HDC raises safety concerns over library railing
The Historic District Commission has asked the Island Free Library to revise its plans for a new railing on the side of the library building due to safety and design concerns.
The library’s Board of Trustees unanimously approved the replacement of the old wooden railing at its side entrance with a galvanized steel railing at its April 10 meeting.
The railing will consist of sections, five feet in length, adorned intermittently with 30-inch diameter blue-colored medallions featuring the artwork of the late James Stevenson, such as an octopus, duck or crab. The top of the quarter-inch flat stock railing will be 42 inches from the ground, and with a handrail 36 inches above the ground.
During the Oct. 4 meeting, HDC member Mark Vaillancourt said the galvanized steel railing could rust, and bend, making it unsafe for public use. “It doesn’t look like it will be strong enough,” he said of the quarter-inch thick railing that is proposed.
“Galvanized steel will rust,” said Vaillancourt. “Stainless steel would be better.” He also said that a “two-inch thick railing” would be stronger, and not sag like a quarter-inch railing. “I’m trying not to shoot it down. I want it to work.”
Library Director Kristin Baumann explained that a representative from The Steel Yard, the Providence-based company doing the work, visited the library several times and noted that galvanized steel would be suitable for the project.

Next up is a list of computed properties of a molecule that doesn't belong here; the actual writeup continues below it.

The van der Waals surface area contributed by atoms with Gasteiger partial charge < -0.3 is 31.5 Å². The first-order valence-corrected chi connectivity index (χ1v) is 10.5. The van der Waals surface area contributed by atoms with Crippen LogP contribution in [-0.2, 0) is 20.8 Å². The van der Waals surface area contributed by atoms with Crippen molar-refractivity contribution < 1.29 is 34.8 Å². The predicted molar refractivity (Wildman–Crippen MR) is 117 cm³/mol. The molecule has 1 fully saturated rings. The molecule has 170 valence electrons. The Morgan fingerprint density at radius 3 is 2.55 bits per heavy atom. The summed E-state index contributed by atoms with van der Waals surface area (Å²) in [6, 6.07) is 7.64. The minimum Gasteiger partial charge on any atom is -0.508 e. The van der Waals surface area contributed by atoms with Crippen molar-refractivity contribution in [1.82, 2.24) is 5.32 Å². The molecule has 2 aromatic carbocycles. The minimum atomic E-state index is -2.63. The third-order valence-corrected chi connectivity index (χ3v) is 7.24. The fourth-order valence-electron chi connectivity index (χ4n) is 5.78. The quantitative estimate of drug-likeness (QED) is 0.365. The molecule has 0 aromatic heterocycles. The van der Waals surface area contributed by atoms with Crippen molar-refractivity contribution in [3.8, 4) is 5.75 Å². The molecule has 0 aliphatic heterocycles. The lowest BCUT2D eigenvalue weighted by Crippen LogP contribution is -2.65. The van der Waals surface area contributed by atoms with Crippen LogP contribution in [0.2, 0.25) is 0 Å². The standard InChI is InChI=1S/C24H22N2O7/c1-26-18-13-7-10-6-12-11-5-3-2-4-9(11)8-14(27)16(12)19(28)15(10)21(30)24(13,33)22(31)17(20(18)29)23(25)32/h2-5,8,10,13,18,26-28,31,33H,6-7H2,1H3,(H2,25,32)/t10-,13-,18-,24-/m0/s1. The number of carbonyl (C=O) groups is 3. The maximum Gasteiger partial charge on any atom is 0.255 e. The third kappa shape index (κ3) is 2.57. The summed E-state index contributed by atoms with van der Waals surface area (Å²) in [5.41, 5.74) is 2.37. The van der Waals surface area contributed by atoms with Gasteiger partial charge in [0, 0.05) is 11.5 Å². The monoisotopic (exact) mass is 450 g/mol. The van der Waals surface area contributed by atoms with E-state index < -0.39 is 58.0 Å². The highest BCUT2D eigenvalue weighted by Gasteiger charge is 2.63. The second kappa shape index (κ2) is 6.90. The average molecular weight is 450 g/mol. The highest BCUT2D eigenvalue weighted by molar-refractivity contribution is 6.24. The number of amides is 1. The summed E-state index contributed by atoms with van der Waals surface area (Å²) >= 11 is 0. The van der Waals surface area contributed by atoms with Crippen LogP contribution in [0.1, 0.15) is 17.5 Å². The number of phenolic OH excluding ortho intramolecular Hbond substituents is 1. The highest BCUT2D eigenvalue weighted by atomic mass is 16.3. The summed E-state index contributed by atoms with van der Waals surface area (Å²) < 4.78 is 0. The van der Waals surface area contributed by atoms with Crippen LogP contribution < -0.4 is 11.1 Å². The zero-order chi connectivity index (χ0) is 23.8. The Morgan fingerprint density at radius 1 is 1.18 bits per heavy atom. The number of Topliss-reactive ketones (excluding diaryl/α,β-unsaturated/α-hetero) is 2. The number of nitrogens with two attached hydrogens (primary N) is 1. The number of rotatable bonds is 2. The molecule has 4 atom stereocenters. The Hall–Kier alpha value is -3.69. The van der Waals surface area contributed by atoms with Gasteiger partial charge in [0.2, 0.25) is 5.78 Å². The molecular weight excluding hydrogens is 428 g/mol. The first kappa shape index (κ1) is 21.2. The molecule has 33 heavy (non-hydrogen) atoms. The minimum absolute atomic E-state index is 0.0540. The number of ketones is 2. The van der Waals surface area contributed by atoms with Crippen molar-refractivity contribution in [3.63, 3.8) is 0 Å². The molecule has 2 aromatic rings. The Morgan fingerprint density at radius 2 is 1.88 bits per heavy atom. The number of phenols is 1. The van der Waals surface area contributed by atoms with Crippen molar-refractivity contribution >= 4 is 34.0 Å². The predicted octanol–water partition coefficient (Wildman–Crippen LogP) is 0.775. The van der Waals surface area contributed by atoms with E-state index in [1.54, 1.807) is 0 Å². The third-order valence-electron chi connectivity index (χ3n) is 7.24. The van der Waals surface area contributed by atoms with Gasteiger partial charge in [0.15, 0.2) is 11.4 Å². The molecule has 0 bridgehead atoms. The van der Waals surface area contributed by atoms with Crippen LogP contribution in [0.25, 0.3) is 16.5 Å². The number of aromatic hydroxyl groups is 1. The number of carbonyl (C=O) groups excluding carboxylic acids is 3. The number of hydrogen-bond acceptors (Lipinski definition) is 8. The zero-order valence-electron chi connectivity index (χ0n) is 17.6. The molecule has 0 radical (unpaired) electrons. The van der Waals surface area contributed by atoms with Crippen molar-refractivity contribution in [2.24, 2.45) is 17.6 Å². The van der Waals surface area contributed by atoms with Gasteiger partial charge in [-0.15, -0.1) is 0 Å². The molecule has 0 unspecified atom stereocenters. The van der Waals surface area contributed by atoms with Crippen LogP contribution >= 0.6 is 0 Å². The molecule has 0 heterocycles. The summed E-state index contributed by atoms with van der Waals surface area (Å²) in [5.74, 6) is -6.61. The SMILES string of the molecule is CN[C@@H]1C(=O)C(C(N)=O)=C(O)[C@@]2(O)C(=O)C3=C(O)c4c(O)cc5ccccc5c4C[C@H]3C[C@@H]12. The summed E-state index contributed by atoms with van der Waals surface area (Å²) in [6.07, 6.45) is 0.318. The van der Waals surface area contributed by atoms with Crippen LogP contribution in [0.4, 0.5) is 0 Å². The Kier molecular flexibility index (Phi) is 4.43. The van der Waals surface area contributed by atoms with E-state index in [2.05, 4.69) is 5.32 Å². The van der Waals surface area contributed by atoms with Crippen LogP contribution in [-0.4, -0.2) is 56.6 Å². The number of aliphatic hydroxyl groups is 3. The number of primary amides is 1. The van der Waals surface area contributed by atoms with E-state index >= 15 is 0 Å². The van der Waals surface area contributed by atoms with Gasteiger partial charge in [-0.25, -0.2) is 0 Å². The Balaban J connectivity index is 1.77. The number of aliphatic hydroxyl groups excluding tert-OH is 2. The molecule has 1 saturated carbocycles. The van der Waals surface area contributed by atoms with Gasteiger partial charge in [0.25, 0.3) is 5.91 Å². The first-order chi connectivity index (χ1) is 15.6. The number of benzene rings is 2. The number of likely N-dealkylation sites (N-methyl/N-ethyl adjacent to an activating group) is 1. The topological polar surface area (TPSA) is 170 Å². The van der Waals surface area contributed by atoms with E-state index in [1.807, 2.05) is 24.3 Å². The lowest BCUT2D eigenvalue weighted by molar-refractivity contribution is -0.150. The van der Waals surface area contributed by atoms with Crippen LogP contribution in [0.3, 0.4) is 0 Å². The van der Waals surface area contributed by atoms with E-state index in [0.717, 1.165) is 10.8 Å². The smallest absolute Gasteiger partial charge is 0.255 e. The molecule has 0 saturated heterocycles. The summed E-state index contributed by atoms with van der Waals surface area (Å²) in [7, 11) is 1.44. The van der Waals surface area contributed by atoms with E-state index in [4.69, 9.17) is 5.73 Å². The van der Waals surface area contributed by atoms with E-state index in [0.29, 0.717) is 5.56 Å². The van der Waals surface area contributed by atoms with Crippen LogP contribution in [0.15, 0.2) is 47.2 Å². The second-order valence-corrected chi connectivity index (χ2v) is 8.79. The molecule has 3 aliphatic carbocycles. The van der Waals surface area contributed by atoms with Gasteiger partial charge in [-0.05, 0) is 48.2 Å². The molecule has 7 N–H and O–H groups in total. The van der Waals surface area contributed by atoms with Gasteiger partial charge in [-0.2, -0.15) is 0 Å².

“I think it’s a great idea,” said commission member Arlene Tunney. “We just need to look at it closer” before we can grant final approval.
Baumann said that too many delays could potentially “stop the project” from moving forward.
“I just want it to last,” said Vaillancourt, who noted that, “There’s nothing like this in the Historic District.”
Vice Chair Martha Ball said, “There’s nothing like the library, either.”
HDC Chair Bill Penn said the commission has raised some legitimate “safety concerns that need to be addressed.”
“Safety is not in our jurisdiction,” said Ball.
“Well I think we could give a conceptual approval, subject to getting some answers to the questions that we raised” regarding safety and durability or maintenance, said Penn. “We have to be concerned about the safety of the railing, and the safety of our children.”
Ball then made the motion for preliminary approval, subject to details regarding safety and maintenance; including the design of the medallions, the strength of the material and rate at which it could rust. The motion was seconded by Dennis Riordan. While making the motion, Ball said, “The library is a contemporary building located in the Historic District that is its own little architectural island.”
The Library Trustees will return on Oct. 22 to assure the commission that the railing will meet specifications. The $12,870 railing will be funded through Board of Trustee monies, a grant, and funds contributed from the Friends of the Library. It is being designed and constructed by The Steel Yard, a non-profit organization that manufactures custom, functional public art projects.
Darius barn rebuild
The owners of The Darius Inn were granted unanimous final approval by the commission to demolish an existing barn, and construct a two-story barn in its place at the rear of their property on Dodge Street. The commission had asked the applicant to return with detailed drawings, which seemed to satisfy the commission members, who wasted little time in granting final approval. Penn made the motion that was seconded by Vaillancourt.
Commission members Claire McQueeny and Mike Ballard were absent from the meeting. The next HDC meeting is Monday, Oct. 22 at 7 p.m.